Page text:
3) On the bi-directional (next-generation) cable interface issue, the cable and consumer electronics industries are still pounding away at each other on which standard the FCC should adopt. No sign yet that the FCC is near making a decision, although Chairman Martin has stated that he would like to have a standard out in time for compliant TVs and boxes to be on shelves before the holiday shopping season one year from now.

Fat chance! (that is, if you believe the TV lobbyists who in the past have said product development cycles take 18-24 months. This of course was back when the FCC was mulling the timing of requiring digital tuners in TVs.)

As part of its final rules that banned the so-called "integrated" cable boxes (that is, boxes that contained the security function along with the navigation function), the FCC said it would give waivers from the ban to cable companies that agreed to convert completely to a digital system before the end of the transition.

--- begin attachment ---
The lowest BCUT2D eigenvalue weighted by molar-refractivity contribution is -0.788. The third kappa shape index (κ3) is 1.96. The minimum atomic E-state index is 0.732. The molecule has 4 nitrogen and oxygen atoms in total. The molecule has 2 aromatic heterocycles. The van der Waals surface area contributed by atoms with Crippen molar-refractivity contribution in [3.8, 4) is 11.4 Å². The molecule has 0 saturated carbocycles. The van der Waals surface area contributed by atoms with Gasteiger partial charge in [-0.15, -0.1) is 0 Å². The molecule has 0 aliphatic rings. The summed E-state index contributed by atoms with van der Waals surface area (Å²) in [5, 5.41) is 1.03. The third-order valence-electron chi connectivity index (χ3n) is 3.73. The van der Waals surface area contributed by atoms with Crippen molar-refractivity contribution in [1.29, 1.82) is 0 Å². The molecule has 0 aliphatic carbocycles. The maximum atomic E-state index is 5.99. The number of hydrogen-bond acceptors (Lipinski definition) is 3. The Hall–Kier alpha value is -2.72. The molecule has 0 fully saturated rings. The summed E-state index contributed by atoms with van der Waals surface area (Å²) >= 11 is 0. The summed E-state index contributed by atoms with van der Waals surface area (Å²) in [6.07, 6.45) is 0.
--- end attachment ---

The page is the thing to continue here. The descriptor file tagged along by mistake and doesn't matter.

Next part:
Many took them up on that offer, so that they could continue leasing integrated bi-directional boxes to their customers in lieu of using one-way cable boxes with plug-in CableCARDs.

BendBroadband is one such cable company. In their report to the FCC, they outlined progress to converting to digital. More than three-quarters of their subscribers have already switched to digital; BendBroadband no longer offers analog to new subscribers.

They offer four basic digital service tiers: